Objective: The aims of this report are to identify clusters of women based on accelerometer-measured baseline raw metabolic equivalent of task (MET) values and a normalized version of the METs ≥3 data, and to compare sociodemographic and cardiometabolic risks among these identified clusters.

Methods: A total of 215 women who were enrolled in the Mobile Phone Based Physical Activity Education (mPED) trial and wore an accelerometer for at least 8 hours per day for the 7 days prior to the randomization visit were analyzed. The k-means clustering method and the Lloyd algorithm were used on the data. We used the elbow method to choose the number of clusters, looking at the percentage of variance explained as a function of the number of clusters.

Results: The results of the k-means cluster analyses of raw METs revealed three different clusters. The unengaged group (n=102) had the highest depressive symptoms score compared with the afternoon engaged (n=65) and morning engaged (n=48) groups (overall P<.001). Based on a normalized version of the METs ≥3 data, the moderate-to-vigorous physical activity (MVPA) evening peak group (n=108) had a higher body mass index (P=.03), waist circumference (P=.02), and hip circumference (P=.03) than the MVPA noon peak group (n=61).

Conclusions: Categorizing physically inactive individuals into more specific activity patterns could aid in creating timing, frequency, duration, and intensity of physical activity interventions for women. Further research is needed to confirm these cluster groups using a large national dataset.

Trial Registration: ClinicalTrials.gov NCT01280812; https://clinicaltrials.gov/ct2/show/NCT01280812 (Archived by WebCite at http://www.webcitation.org/6vVyLzwft).
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http://dx.doi.org/10.2196/publichealth.9138DOI Listing
http://www.ncbi.nlm.nih.gov/pmc/articles/PMC5814604PMC
February 2018

Evaluating Machine Learning-Based Automated Personalized Daily Step Goals Delivered Through a Mobile Phone App: Randomized Controlled Trial.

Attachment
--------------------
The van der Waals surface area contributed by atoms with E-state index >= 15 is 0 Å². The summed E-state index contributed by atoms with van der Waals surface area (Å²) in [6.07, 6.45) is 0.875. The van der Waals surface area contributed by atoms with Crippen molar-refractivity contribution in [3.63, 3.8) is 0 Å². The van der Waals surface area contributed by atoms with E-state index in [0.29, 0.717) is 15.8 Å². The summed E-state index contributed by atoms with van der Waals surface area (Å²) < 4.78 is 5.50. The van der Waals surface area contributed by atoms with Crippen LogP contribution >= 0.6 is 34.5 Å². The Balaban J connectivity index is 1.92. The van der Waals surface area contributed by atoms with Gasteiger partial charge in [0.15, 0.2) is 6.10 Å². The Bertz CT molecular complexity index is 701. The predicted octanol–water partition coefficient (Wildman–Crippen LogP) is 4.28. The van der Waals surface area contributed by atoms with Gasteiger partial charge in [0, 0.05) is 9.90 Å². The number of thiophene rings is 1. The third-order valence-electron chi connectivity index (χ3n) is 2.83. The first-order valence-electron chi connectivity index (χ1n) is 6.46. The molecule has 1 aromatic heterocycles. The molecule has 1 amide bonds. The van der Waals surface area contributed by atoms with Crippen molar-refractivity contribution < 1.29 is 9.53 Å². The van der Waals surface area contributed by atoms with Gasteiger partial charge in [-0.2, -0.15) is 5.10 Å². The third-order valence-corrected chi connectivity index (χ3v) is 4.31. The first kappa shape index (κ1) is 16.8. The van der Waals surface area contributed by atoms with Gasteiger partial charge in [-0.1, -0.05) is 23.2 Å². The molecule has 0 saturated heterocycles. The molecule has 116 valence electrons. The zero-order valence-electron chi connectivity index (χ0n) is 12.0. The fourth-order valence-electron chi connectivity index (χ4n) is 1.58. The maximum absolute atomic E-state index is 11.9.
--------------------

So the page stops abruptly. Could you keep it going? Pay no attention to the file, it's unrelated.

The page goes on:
JMIR Mhealth Uhealth 2018 Jan 25;6(1):e28. Epub 2018 Jan 25.

Department of Industrial Engineering and Operations Research, University of California, Berkeley, CA, United States.

Background: Growing evidence shows that fixed, nonpersonalized daily step goals can discourage individuals, resulting in unchanged or even reduced physical activity.

Objective: The aim of this randomized controlled trial (RCT) was to evaluate the efficacy of an automated mobile phone-based personalized and adaptive goal-setting intervention using machine learning as compared with an active control with steady daily step goals of 10,000.

Methods: In this 10-week RCT, 64 participants were recruited via email announcements and were required to attend an initial in-person session. The participants were randomized into either the intervention or active control group with a one-to-one ratio after a run-in period for data collection. A study-developed mobile phone app (which delivers daily step goals using push notifications and allows real-time physical activity monitoring) was installed on each participant's mobile phone, and participants were asked to keep their phone in a pocket throughout the entire day. Through the app, the intervention group received fully automated adaptively personalized daily step goals, and the control group received constant step goals of 10,000 steps per day. Daily step count was objectively measured by the study-developed mobile phone app.